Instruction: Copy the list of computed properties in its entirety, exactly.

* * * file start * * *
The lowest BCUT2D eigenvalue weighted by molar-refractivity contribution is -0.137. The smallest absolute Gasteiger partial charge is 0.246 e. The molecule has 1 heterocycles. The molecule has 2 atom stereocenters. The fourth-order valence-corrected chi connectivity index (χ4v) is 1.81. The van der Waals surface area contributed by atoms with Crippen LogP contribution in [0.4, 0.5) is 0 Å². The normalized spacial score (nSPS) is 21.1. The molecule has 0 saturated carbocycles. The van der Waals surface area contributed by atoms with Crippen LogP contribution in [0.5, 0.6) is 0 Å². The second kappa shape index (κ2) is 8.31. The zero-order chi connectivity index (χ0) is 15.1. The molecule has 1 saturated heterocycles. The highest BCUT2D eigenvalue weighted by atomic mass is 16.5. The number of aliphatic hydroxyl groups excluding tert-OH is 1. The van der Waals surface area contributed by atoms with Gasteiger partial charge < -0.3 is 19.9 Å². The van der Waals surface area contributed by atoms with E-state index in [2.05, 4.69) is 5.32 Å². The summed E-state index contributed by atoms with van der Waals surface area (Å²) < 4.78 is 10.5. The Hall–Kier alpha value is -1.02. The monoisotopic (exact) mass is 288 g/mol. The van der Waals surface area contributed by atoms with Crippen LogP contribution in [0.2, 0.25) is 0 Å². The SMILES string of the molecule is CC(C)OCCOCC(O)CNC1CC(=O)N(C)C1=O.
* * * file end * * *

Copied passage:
The lowest BCUT2D eigenvalue weighted by molar-refractivity contribution is -0.137. The smallest absolute Gasteiger partial charge is 0.246 e. The molecule has 1 heterocycles. The molecule has 2 atom stereocenters. The fourth-order valence-corrected chi connectivity index (χ4v) is 1.81. The van der Waals surface area contributed by atoms with Crippen LogP contribution in [0.4, 0.5) is 0 Å². The normalized spacial score (nSPS) is 21.1. The molecule has 0 saturated carbocycles. The van der Waals surface area contributed by atoms with Crippen LogP contribution in [0.5, 0.6) is 0 Å². The second kappa shape index (κ2) is 8.31. The zero-order chi connectivity index (χ0) is 15.1. The molecule has 1 saturated heterocycles. The highest BCUT2D eigenvalue weighted by atomic mass is 16.5. The number of aliphatic hydroxyl groups excluding tert-OH is 1. The van der Waals surface area contributed by atoms with Gasteiger partial charge < -0.3 is 19.9 Å². The van der Waals surface area contributed by atoms with E-state index in [2.05, 4.69) is 5.32 Å². The summed E-state index contributed by atoms with van der Waals surface area (Å²) < 4.78 is 10.5. The Hall–Kier alpha value is -1.02. The monoisotopic (exact) mass is 288 g/mol. The van der Waals surface area contributed by atoms with Crippen LogP contribution in [0.2, 0.25) is 0 Å². The SMILES string of the molecule is CC(C)OCCOCC(O)CNC1CC(=O)N(C)C1=O.